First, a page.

But then in 2012, no other single Bengal got within 70 targets of Green's 164. Those looks he received represented 30.4 percent of all Bengals throws, one of only two players above 30 percent of his team's passes in the NFL (along with Andre Johnson). That's not a bad increase. And even if it's not fully sustainable, it certainly cements Green as a top five receiver next year if he even comes close.
Back Into Hiding
Larry Fitzgerald, Arizona Cardinals
Preseason Projection: No. 3 WR, 179.68 FP
End of Season Total: No. 40 WR, 99 FP
I feel a pang of pity in my heart for Larry Fitzgerald. Wouldn't you? One of the most talented receivers in the NFL, and he was forced to make due with a set of QBs that couldn't hit Godzilla while standing 10 yards away.
I wish I was overstating just how bad the Cardinals QBs were, but then you take a look at our Net Expected Points (NEP) formula. NEP measures just how many points a player gains or loses his team when compared to the league-average play in the same situation. And remember, since passing is more efficient than rushing, quarterbacks usually have a positive NEP figure when each individual play is added together.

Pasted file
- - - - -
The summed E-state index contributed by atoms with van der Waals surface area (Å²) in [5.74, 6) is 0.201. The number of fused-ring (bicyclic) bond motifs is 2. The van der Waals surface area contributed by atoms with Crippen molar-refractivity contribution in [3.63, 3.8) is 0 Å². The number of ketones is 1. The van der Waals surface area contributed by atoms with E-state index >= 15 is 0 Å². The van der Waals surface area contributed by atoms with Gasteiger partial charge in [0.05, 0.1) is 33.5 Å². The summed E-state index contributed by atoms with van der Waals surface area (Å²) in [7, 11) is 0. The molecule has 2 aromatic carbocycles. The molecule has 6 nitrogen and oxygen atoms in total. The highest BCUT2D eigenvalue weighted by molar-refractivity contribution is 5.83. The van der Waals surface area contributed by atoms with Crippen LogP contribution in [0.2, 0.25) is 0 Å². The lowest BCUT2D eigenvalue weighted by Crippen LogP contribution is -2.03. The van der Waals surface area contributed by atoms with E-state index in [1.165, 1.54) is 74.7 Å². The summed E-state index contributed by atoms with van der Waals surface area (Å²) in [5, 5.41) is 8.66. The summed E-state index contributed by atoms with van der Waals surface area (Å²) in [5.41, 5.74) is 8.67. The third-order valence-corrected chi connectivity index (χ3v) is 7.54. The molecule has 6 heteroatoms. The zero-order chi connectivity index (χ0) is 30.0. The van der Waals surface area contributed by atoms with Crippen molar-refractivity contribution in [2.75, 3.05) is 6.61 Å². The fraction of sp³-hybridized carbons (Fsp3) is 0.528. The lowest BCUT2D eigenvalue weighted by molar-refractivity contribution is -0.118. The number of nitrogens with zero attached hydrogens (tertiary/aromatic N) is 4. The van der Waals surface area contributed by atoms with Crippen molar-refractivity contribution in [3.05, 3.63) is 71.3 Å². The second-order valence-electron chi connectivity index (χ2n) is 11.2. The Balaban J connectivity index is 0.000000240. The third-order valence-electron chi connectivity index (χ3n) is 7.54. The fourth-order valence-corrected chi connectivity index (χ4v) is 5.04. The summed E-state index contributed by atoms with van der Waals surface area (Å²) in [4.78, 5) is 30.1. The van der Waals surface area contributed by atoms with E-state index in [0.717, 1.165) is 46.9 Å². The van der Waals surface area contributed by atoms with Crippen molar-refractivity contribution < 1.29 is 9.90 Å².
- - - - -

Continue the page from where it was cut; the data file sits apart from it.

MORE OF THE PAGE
That's why, in the bottom ten of NEP figures this season, there are six running backs, with Darren McFadden at -51.19 NEP as the worst. Then, there are four QBs who exceptionally struggled and managed to lose their team tons of points. One was Mark Sanchez, who lost the Jets 0.06 NEP per pass and 46.36 NEP total on the season. Another is Brady Quinn, whose 58.73 NEP lost for Kansas City was the second-worst mark on the season. The other two, despite only playing roughly half their team's games? John Skelton (-47.39 NEP) and Ryan Lindley (league-worst -71.45 NEP).
Want to know just how bad the situation was for Fitzgerald? Our NEP figures go back to the 2000 NFL season. And in that time, only one QB with at least 150 pass attempts averaged worse than Lindley's -0.38 NEP per pass: rookie year Alex Smith, who put up -0.42 NEP per pass for the 2005 49ers. Lindley barely beat out 2009 Jamarcus Russell, who put up -0.37 NEP per pass for the Raiders. That's not good company to keep.
That's why it doesn't matter if Fitzgerald actually has the receiving ability of Jerry Rice mixed with Tecmo Bowl Bo Jackson; without a QB, he's going nowhere. And heading into next season, Fitzgerald's stock will be directly tied to what the Cardinals do at the QB slot. But I can tell you this: he likely won't be anywhere near our No. 3 spot again.